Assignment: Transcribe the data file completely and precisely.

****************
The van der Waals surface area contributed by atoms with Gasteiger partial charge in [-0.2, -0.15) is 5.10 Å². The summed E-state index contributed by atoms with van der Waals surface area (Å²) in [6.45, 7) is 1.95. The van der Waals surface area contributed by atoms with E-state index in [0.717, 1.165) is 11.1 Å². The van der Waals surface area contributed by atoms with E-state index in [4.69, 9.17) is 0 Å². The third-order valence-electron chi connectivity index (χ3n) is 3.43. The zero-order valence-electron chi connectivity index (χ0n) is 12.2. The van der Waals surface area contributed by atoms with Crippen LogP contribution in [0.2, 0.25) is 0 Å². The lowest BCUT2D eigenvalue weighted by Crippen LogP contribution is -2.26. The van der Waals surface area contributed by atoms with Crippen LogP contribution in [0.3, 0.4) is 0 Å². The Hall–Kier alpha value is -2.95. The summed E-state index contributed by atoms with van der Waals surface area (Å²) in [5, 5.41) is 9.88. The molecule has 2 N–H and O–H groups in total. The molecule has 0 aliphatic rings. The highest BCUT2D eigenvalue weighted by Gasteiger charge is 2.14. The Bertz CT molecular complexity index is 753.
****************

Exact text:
The van der Waals surface area contributed by atoms with Gasteiger partial charge in [-0.2, -0.15) is 5.10 Å². The summed E-state index contributed by atoms with van der Waals surface area (Å²) in [6.45, 7) is 1.95. The van der Waals surface area contributed by atoms with E-state index in [0.717, 1.165) is 11.1 Å². The van der Waals surface area contributed by atoms with E-state index in [4.69, 9.17) is 0 Å². The third-order valence-electron chi connectivity index (χ3n) is 3.43. The zero-order valence-electron chi connectivity index (χ0n) is 12.2. The van der Waals surface area contributed by atoms with Crippen LogP contribution in [0.2, 0.25) is 0 Å². The lowest BCUT2D eigenvalue weighted by Crippen LogP contribution is -2.26. The van der Waals surface area contributed by atoms with Crippen LogP contribution in [0.3, 0.4) is 0 Å². The Hall–Kier alpha value is -2.95. The summed E-state index contributed by atoms with van der Waals surface area (Å²) in [5, 5.41) is 9.88. The molecule has 2 N–H and O–H groups in total. The molecule has 0 aliphatic rings. The highest BCUT2D eigenvalue weighted by Gasteiger charge is 2.14. The Bertz CT molecular complexity index is 753.